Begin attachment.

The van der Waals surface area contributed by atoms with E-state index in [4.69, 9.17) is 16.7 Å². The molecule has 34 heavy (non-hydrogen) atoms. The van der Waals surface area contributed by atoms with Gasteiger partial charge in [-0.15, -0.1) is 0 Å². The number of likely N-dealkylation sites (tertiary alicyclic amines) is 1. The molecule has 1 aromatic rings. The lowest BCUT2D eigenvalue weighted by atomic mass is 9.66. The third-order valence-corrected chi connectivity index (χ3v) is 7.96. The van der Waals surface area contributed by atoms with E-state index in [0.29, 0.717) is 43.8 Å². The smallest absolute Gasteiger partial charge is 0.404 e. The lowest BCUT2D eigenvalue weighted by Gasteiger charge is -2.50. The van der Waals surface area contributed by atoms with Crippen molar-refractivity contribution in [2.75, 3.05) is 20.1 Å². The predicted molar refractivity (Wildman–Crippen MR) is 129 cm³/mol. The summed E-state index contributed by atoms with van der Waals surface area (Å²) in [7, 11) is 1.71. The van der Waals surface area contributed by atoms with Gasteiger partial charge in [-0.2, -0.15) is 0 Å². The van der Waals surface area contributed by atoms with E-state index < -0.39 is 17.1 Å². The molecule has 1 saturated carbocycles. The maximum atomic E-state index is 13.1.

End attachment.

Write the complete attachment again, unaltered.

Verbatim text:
The van der Waals surface area contributed by atoms with E-state index in [4.69, 9.17) is 16.7 Å². The molecule has 34 heavy (non-hydrogen) atoms. The van der Waals surface area contributed by atoms with Gasteiger partial charge in [-0.15, -0.1) is 0 Å². The number of likely N-dealkylation sites (tertiary alicyclic amines) is 1. The molecule has 1 aromatic rings. The lowest BCUT2D eigenvalue weighted by atomic mass is 9.66. The third-order valence-corrected chi connectivity index (χ3v) is 7.96. The van der Waals surface area contributed by atoms with E-state index in [0.29, 0.717) is 43.8 Å². The smallest absolute Gasteiger partial charge is 0.404 e. The lowest BCUT2D eigenvalue weighted by Gasteiger charge is -2.50. The van der Waals surface area contributed by atoms with Crippen molar-refractivity contribution in [2.75, 3.05) is 20.1 Å². The predicted molar refractivity (Wildman–Crippen MR) is 129 cm³/mol. The summed E-state index contributed by atoms with van der Waals surface area (Å²) in [7, 11) is 1.71. The van der Waals surface area contributed by atoms with Gasteiger partial charge in [-0.2, -0.15) is 0 Å². The van der Waals surface area contributed by atoms with E-state index < -0.39 is 17.1 Å². The molecule has 1 saturated carbocycles. The maximum atomic E-state index is 13.1.